Giulio,

see below.

Martin

## ···

-----Original Message-----

From: Giulio Antonutto [mailto:Giulio.Antonutto@arup.com]

Sent: Wed 7/7/2004 5:20 AM

To: 'Radiance general discussion'

Cc:

Subject: [Radiance-general] RE: Radiance accuracy: comparison with AGI32 V1.7

"Hi Martin,

I have a couple of questions about your study:

When you say that

"The error drops to around 5 % at 3 ambient bounces. "

do you mean "difference" between radiance and agi32?"

Error calculation = 100*ABS(AGI_value - Radiance_value)/AGI_value

"did you calculate the analytical solution?"

The cube has a reflectance of 0.5. Approximating a cube as a hemisphere, the total reflected flux can be approximated as follows:

Flux reflected = rho * Flux emitted * (1 + rho + rho^2 + ... + rho^n) = flux emitted * rho / ( 1 - rho)

where

rho = 0.5

flux emitted = flux of PAR lamp = 860 lumens

Therefore, the total reflected flux is also 860 lumens. Dividing by the total area of the cube: Illuminance due to reflected flux = 860 / (6*3*3) = 16 Lux. The ceiling illuminance must be a bit higher than this, as the floor opposite of the calculation points (insignificant cosine reduction) contains the bright spot caused by the PAR lamp. We can calculate it more precisely using the ring formula:

dE = PI D^2 L 2 r dr / ( D^2 + r^2 )^2

where

PI = 3.14159

D = 3.0 m

L = Luminance of rings on floor, incl. interreflections (11, 14, 18.5, 25, 33.5, 42.6, 48.6, 51, 53, 56, 58)

r = ring radius from 1.45 to .45

dr = .1 m = ring spacing

This gives 19.4 Lux, almost in line with the AGI values.

"If you considered the agi32 solution to be the right one, what about changing the mesh density or the number of iteration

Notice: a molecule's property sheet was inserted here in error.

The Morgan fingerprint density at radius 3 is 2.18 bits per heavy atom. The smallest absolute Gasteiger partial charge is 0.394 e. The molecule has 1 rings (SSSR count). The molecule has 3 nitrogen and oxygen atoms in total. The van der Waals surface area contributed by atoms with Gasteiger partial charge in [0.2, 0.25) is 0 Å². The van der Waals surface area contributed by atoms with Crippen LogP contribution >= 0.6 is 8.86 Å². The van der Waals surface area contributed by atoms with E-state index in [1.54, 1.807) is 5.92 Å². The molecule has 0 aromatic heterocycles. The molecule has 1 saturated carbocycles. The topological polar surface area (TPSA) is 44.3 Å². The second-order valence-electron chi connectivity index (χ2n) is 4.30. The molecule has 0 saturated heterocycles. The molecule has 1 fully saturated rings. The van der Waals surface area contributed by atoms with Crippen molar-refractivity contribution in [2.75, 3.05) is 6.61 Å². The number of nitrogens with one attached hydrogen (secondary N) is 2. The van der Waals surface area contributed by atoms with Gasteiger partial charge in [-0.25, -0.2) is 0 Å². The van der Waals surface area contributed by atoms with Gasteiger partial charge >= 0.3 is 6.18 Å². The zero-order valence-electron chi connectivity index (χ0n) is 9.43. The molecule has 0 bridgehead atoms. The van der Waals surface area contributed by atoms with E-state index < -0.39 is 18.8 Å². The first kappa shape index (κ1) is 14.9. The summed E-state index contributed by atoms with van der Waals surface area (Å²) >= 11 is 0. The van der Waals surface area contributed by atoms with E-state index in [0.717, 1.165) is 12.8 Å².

does the solution converge to a unique value?"

Yes, it converges very quickly. No need to change the mesh density to anything higher. I tried it with very small patches, and it gave the same values.

"About the Radiance parameters you used:

"rtrace -ab 1/2/3/4/5 -ad 512 -as 256 -ar 5000 -ds .1 octree ..."

did you tested the scene while changing -aa and -ad? which is the -aa value you used?"

Not necessary. You can estimate what -ad needs to be. The probability that a few of 512 rays will hit the bright PAR spot on the floor is very high, no matter from what point in the cube. If it were Ronchamp by Le Corbusier with small deep windows, even -ad 10000 would not do. How many rays would you need from one secluded corner in that church to hit all or most of the small windows? That is fairly easy to guess. Subdivide the hemisphere surrounding the point in the corner into patches half the size of the windows, and you can derive the number of rays from the number of patches.

"I personally would increase settings for -ad,-as,-aa and reduce -ar to keep a balance speed/accuracy.

(-ar seems to me a little too high for your scene, compared to ad)

That's also interesting: time vs accuracy."

Yes, the solution with -ab 5 took about an hour, I think. -ar does not matter too much here.

"But at the end of the day: is it your scene particularly general?"

No. You might want to start with a scene that you can approximate with hand calculations.

"I am thinking about what John recently wrote: probably the problem is not to compare numbers for just one scene, but to understand the general validity of a method: it's ability to solve a wide spectrum of problems (fabrics, small windows, high number of interreflections, direct illumination, penumbras.... more scenarios).

The danger is to (as he said) test our ability to use the program rather the ability of the program itself to solve the problem.

I am really curious to read his new paper to find out something new in this area:"

Sure. You test the program for a variety of cases and find where it fails. You also have to use the Radiance parameters which, when increased, give the same results as the previous setting. I find them in general to be -ab 3 -ad 4096 -as 2048 -ar 5000 -ds .1 -dr 3 if new users don't know which values to use. That is for a space with furniture and some small lights. The ambient value -av must be estimated very well, because -ab should be 5 as a general rule.

Other than that, our ability to use a program and its output is proportional to our ability to estimate or calculate what the results should be, I think.

Martin

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